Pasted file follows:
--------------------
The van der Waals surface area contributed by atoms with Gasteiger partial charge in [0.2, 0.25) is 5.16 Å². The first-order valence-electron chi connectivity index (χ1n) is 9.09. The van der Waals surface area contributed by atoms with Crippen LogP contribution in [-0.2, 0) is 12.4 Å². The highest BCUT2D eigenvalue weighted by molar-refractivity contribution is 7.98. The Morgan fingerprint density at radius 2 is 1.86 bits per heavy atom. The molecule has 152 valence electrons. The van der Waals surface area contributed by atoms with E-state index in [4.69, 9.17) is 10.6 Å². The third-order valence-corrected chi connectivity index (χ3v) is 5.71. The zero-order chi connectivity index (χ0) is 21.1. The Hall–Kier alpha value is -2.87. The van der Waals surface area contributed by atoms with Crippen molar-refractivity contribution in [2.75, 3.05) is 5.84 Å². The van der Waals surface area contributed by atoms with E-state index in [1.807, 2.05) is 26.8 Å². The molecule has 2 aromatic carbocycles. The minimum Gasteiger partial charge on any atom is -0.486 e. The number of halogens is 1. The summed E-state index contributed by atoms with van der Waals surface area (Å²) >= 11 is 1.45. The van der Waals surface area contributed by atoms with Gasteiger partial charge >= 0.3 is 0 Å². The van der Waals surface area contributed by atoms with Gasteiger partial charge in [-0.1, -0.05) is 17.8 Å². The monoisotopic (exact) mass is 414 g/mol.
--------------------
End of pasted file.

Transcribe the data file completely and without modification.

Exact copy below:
The van der Waals surface area contributed by atoms with Gasteiger partial charge in [0.2, 0.25) is 5.16 Å². The first-order valence-electron chi connectivity index (χ1n) is 9.09. The van der Waals surface area contributed by atoms with Crippen LogP contribution in [-0.2, 0) is 12.4 Å². The highest BCUT2D eigenvalue weighted by molar-refractivity contribution is 7.98. The Morgan fingerprint density at radius 2 is 1.86 bits per heavy atom. The molecule has 152 valence electrons. The van der Waals surface area contributed by atoms with E-state index in [4.69, 9.17) is 10.6 Å². The third-order valence-corrected chi connectivity index (χ3v) is 5.71. The zero-order chi connectivity index (χ0) is 21.1. The Hall–Kier alpha value is -2.87. The van der Waals surface area contributed by atoms with Crippen molar-refractivity contribution in [2.75, 3.05) is 5.84 Å². The van der Waals surface area contributed by atoms with E-state index in [1.807, 2.05) is 26.8 Å². The molecule has 2 aromatic carbocycles. The minimum Gasteiger partial charge on any atom is -0.486 e. The number of halogens is 1. The summed E-state index contributed by atoms with van der Waals surface area (Å²) >= 11 is 1.45. The van der Waals surface area contributed by atoms with Gasteiger partial charge >= 0.3 is 0 Å². The van der Waals surface area contributed by atoms with Gasteiger partial charge in [-0.1, -0.05) is 17.8 Å². The monoisotopic (exact) mass is 414 g/mol.